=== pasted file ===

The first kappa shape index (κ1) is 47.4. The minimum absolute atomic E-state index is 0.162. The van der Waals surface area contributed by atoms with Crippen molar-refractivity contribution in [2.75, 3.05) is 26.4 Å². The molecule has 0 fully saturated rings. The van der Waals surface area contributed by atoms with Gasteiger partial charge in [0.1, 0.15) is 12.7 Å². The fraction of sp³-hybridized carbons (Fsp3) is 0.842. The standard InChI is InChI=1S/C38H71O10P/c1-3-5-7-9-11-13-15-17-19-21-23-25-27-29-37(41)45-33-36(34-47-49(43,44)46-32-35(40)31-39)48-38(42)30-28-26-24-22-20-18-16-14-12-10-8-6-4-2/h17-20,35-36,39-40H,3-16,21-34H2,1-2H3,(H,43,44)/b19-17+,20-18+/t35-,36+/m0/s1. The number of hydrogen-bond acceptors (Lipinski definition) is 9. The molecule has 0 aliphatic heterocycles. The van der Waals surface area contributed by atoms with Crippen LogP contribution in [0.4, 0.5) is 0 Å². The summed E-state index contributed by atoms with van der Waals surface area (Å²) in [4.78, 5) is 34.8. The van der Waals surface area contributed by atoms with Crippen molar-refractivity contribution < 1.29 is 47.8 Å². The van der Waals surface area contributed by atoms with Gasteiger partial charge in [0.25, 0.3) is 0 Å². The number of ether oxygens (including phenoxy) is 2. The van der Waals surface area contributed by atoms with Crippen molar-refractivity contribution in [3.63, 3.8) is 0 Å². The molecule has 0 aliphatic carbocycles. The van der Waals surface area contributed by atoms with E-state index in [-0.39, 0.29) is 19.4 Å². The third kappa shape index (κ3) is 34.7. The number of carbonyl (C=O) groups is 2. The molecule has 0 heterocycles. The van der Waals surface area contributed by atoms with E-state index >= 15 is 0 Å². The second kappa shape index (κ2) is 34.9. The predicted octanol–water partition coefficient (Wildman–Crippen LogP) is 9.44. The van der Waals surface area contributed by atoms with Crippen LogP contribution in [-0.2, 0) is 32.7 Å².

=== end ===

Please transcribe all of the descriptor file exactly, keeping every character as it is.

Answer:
The first kappa shape index (κ1) is 47.4. The minimum absolute atomic E-state index is 0.162. The van der Waals surface area contributed by atoms with Crippen molar-refractivity contribution in [2.75, 3.05) is 26.4 Å². The molecule has 0 fully saturated rings. The van der Waals surface area contributed by atoms with Gasteiger partial charge in [0.1, 0.15) is 12.7 Å². The fraction of sp³-hybridized carbons (Fsp3) is 0.842. The standard InChI is InChI=1S/C38H71O10P/c1-3-5-7-9-11-13-15-17-19-21-23-25-27-29-37(41)45-33-36(34-47-49(43,44)46-32-35(40)31-39)48-38(42)30-28-26-24-22-20-18-16-14-12-10-8-6-4-2/h17-20,35-36,39-40H,3-16,21-34H2,1-2H3,(H,43,44)/b19-17+,20-18+/t35-,36+/m0/s1. The number of hydrogen-bond acceptors (Lipinski definition) is 9. The molecule has 0 aliphatic heterocycles. The van der Waals surface area contributed by atoms with Crippen LogP contribution in [0.4, 0.5) is 0 Å². The summed E-state index contributed by atoms with van der Waals surface area (Å²) in [4.78, 5) is 34.8. The van der Waals surface area contributed by atoms with Crippen molar-refractivity contribution < 1.29 is 47.8 Å². The van der Waals surface area contributed by atoms with Gasteiger partial charge in [0.25, 0.3) is 0 Å². The number of ether oxygens (including phenoxy) is 2. The van der Waals surface area contributed by atoms with Crippen molar-refractivity contribution in [3.63, 3.8) is 0 Å². The molecule has 0 aliphatic carbocycles. The van der Waals surface area contributed by atoms with E-state index in [-0.39, 0.29) is 19.4 Å². The third kappa shape index (κ3) is 34.7. The number of carbonyl (C=O) groups is 2. The molecule has 0 heterocycles. The van der Waals surface area contributed by atoms with E-state index >= 15 is 0 Å². The second kappa shape index (κ2) is 34.9. The predicted octanol–water partition coefficient (Wildman–Crippen LogP) is 9.44. The van der Waals surface area contributed by atoms with Crippen LogP contribution in [-0.2, 0) is 32.7 Å².